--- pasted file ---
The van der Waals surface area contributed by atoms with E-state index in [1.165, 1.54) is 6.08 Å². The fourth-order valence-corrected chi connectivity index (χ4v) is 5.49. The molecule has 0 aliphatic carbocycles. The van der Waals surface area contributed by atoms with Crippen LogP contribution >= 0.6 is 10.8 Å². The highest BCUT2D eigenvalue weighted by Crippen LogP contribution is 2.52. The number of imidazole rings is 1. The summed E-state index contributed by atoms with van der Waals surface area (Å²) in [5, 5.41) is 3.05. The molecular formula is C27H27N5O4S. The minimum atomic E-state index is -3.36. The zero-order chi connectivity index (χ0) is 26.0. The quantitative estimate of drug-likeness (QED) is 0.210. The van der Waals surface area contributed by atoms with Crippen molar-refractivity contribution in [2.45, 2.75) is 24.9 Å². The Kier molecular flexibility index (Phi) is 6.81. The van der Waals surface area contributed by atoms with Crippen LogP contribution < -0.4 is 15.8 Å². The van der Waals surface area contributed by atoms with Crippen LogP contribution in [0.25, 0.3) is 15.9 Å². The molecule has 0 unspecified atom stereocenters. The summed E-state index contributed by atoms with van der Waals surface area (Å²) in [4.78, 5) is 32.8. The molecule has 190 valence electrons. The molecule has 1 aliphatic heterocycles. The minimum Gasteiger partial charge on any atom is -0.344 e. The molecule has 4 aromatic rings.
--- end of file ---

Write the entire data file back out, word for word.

The van der Waals surface area contributed by atoms with E-state index in [1.165, 1.54) is 6.08 Å². The fourth-order valence-corrected chi connectivity index (χ4v) is 5.49. The molecule has 0 aliphatic carbocycles. The van der Waals surface area contributed by atoms with Crippen LogP contribution >= 0.6 is 10.8 Å². The highest BCUT2D eigenvalue weighted by Crippen LogP contribution is 2.52. The number of imidazole rings is 1. The summed E-state index contributed by atoms with van der Waals surface area (Å²) in [5, 5.41) is 3.05. The molecular formula is C27H27N5O4S. The minimum atomic E-state index is -3.36. The zero-order chi connectivity index (χ0) is 26.0. The quantitative estimate of drug-likeness (QED) is 0.210. The van der Waals surface area contributed by atoms with Crippen molar-refractivity contribution in [2.45, 2.75) is 24.9 Å². The Kier molecular flexibility index (Phi) is 6.81. The van der Waals surface area contributed by atoms with Crippen LogP contribution < -0.4 is 15.8 Å². The van der Waals surface area contributed by atoms with Crippen LogP contribution in [0.25, 0.3) is 15.9 Å². The molecule has 0 unspecified atom stereocenters. The summed E-state index contributed by atoms with van der Waals surface area (Å²) in [4.78, 5) is 32.8. The molecule has 190 valence electrons. The molecule has 1 aliphatic heterocycles. The minimum Gasteiger partial charge on any atom is -0.344 e. The molecule has 4 aromatic rings.